A former HealthSouth Corp. treasurer pleaded guilty to federal charges Monday, adding to the list of executives cooperating with an investigation of possible accounting fraud at the nation’s largest for-profit hospital chain.
Malcolm McVay, a former chief financial officer and treasurer of the company, pleaded guilty to conspiracy to commit wire and securities fraud and to filing false financial information with the Securities and Exchange Commission, the Justice Department said.
On the conspiracy charges, McVay is facing a maximum of five years in prison and a $250,000 fine, or double the monetary gain or loss. The charge of knowingly causing false certification of financial information under the Sarbanes-Oxley law carries a maximum sentence of 10 years in prison and a fine of $1 million fine.
McVay may also face civil charges by the SEC at a later date.
McVay’s plea agreement, under which he agreed to cooperate with investigators, makes him the 10th former HealthSouth executive to plead guilty to criminal charges in connection with the alleged accounting scheme. McVay, 41, joined HealthSouth in September 1999. He previously served as CFO of Capstone Capital Corp. and senior vice president of investor relations at CaremarkRx.
In keeping with company policy, McVay was terminated by HealthSouth once he pleaded guilty.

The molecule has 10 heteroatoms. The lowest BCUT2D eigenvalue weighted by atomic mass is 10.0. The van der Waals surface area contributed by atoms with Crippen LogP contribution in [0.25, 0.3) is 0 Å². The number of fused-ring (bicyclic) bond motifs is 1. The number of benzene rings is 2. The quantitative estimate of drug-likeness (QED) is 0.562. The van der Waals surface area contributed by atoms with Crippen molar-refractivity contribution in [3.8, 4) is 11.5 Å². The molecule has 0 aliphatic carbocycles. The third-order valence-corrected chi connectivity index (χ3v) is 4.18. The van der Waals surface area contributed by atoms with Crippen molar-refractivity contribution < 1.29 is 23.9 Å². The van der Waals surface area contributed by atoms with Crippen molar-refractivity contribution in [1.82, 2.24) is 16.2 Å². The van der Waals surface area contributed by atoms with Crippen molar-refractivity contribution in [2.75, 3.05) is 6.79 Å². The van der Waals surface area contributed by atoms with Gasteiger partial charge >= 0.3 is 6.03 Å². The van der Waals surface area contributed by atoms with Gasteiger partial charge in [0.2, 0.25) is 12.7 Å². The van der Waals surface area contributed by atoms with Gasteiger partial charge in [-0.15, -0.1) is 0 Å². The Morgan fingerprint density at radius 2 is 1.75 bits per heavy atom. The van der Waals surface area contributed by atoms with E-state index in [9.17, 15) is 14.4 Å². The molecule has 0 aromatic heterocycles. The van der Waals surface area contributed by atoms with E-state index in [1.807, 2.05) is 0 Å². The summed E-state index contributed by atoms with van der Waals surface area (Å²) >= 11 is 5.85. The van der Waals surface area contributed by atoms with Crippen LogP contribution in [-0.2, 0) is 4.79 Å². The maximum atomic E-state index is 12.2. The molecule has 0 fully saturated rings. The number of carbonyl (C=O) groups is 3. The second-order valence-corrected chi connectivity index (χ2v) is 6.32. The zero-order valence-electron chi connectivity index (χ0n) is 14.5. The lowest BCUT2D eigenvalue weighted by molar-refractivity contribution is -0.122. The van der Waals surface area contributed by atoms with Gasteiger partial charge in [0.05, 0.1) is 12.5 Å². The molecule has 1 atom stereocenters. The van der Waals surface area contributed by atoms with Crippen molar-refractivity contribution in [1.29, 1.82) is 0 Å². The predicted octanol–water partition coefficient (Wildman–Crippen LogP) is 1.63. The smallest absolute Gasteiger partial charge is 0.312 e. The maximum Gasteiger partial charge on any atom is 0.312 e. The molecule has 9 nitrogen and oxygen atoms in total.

“HealthSouth has had five chief financial officers since its incorporation,” U.S. Attorney Alice Martin said. “Today’s filing brings to four the number of former CFOs for HealthSouth that have been charged with conspiracy to commit wire fraud and securities, and all four have agreed to cooperate with investigators.”
Former HealthSouth CFO Michael Martin was charged on April 8, with conspiracy to commit wire fraud and securities fraud and falsifying financial information. A court date has not been set, the Justice Department said.
On April 3, five HealthSouth officers were charged and pleaded guilty in connection with accounting fraud, including Chief Information Officer Kenneth Livesay. HealthSouth Vice President of Finance Emery Harris had previously pleaded guilty to accounting fraud charges, as had Chief Financial Officer William Owens and former CEO Weston Smith.
“Their knowledge of how the fraud was perpetrated and perpetuated make this a very focused search for the truth about this vast accounting fraud,” said Martin.
The government alleges that a group of HealthSouth executives deliberately overstated earnings by $2.5 billion since 1994 in an alleged accounting scandal, that broke on March 19. The company’s shares closed Monday at 15 cents per share on the over-the-counter exchange.
Scrushy, who was fired March 31, is facing insider trading and other civil charges, but no criminal charges have been brought against him.